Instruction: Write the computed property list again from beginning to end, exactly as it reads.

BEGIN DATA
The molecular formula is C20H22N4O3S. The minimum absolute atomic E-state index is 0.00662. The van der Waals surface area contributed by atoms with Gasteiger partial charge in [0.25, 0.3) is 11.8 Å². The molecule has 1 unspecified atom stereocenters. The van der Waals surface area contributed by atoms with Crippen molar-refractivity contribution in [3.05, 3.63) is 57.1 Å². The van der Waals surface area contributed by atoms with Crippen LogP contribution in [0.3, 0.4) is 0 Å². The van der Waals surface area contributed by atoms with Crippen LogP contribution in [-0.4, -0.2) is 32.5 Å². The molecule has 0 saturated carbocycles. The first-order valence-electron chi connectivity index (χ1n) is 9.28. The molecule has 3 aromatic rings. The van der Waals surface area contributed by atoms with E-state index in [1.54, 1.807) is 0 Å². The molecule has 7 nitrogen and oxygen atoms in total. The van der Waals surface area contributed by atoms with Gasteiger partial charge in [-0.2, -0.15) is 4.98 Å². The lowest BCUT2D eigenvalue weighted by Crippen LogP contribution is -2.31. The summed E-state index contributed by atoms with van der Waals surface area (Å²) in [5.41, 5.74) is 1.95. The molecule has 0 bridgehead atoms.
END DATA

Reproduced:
The molecular formula is C20H22N4O3S. The minimum absolute atomic E-state index is 0.00662. The van der Waals surface area contributed by atoms with Gasteiger partial charge in [0.25, 0.3) is 11.8 Å². The molecule has 1 unspecified atom stereocenters. The van der Waals surface area contributed by atoms with Crippen molar-refractivity contribution in [3.05, 3.63) is 57.1 Å². The van der Waals surface area contributed by atoms with Crippen LogP contribution in [0.3, 0.4) is 0 Å². The van der Waals surface area contributed by atoms with Crippen LogP contribution in [-0.4, -0.2) is 32.5 Å². The molecule has 0 saturated carbocycles. The first-order valence-electron chi connectivity index (χ1n) is 9.28. The molecule has 3 aromatic rings. The van der Waals surface area contributed by atoms with E-state index in [1.54, 1.807) is 0 Å². The molecule has 7 nitrogen and oxygen atoms in total. The van der Waals surface area contributed by atoms with Gasteiger partial charge in [-0.2, -0.15) is 4.98 Å². The lowest BCUT2D eigenvalue weighted by Crippen LogP contribution is -2.31. The summed E-state index contributed by atoms with van der Waals surface area (Å²) in [5.41, 5.74) is 1.95. The molecule has 0 bridgehead atoms.